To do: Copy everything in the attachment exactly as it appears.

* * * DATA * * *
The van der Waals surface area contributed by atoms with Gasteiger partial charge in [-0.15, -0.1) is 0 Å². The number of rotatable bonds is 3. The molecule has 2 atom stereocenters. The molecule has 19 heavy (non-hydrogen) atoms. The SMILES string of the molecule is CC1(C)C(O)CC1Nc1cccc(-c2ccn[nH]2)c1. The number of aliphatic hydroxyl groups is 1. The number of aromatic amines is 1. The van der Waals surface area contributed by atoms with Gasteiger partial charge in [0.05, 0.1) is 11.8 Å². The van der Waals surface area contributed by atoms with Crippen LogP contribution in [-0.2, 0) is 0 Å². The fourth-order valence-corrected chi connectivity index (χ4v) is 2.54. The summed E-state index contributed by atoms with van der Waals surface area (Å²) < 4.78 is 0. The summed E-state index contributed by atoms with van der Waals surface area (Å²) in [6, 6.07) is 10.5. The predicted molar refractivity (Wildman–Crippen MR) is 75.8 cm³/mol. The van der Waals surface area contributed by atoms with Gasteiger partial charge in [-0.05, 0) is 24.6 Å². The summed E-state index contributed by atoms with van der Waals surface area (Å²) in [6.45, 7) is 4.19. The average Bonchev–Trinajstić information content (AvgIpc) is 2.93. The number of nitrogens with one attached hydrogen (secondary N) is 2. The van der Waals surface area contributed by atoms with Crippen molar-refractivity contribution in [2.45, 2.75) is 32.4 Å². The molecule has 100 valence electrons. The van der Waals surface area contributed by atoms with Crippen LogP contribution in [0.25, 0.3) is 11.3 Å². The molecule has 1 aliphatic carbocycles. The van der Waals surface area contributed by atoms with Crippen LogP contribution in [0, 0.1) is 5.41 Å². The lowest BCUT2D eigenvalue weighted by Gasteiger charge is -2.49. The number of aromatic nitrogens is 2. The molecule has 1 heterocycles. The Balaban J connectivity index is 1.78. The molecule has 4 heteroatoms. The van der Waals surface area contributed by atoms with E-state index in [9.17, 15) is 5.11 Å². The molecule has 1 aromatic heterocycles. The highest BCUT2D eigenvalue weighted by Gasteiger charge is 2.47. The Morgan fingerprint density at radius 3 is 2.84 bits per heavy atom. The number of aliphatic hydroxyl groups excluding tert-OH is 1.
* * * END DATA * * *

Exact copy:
The van der Waals surface area contributed by atoms with Gasteiger partial charge in [-0.15, -0.1) is 0 Å². The number of rotatable bonds is 3. The molecule has 2 atom stereocenters. The molecule has 19 heavy (non-hydrogen) atoms. The SMILES string of the molecule is CC1(C)C(O)CC1Nc1cccc(-c2ccn[nH]2)c1. The number of aliphatic hydroxyl groups is 1. The number of aromatic amines is 1. The van der Waals surface area contributed by atoms with Gasteiger partial charge in [0.05, 0.1) is 11.8 Å². The van der Waals surface area contributed by atoms with Crippen LogP contribution in [-0.2, 0) is 0 Å². The fourth-order valence-corrected chi connectivity index (χ4v) is 2.54. The summed E-state index contributed by atoms with van der Waals surface area (Å²) < 4.78 is 0. The summed E-state index contributed by atoms with van der Waals surface area (Å²) in [6, 6.07) is 10.5. The predicted molar refractivity (Wildman–Crippen MR) is 75.8 cm³/mol. The van der Waals surface area contributed by atoms with Gasteiger partial charge in [-0.05, 0) is 24.6 Å². The summed E-state index contributed by atoms with van der Waals surface area (Å²) in [6.45, 7) is 4.19. The average Bonchev–Trinajstić information content (AvgIpc) is 2.93. The number of nitrogens with one attached hydrogen (secondary N) is 2. The van der Waals surface area contributed by atoms with Crippen molar-refractivity contribution in [2.45, 2.75) is 32.4 Å². The molecule has 100 valence electrons. The van der Waals surface area contributed by atoms with Crippen LogP contribution in [0.25, 0.3) is 11.3 Å². The molecule has 1 aliphatic carbocycles. The van der Waals surface area contributed by atoms with Crippen LogP contribution in [0, 0.1) is 5.41 Å². The lowest BCUT2D eigenvalue weighted by Gasteiger charge is -2.49. The number of aromatic nitrogens is 2. The molecule has 1 heterocycles. The Balaban J connectivity index is 1.78. The molecule has 4 heteroatoms. The van der Waals surface area contributed by atoms with E-state index in [9.17, 15) is 5.11 Å². The molecule has 1 aromatic heterocycles. The highest BCUT2D eigenvalue weighted by Gasteiger charge is 2.47. The Morgan fingerprint density at radius 3 is 2.84 bits per heavy atom. The number of aliphatic hydroxyl groups excluding tert-OH is 1.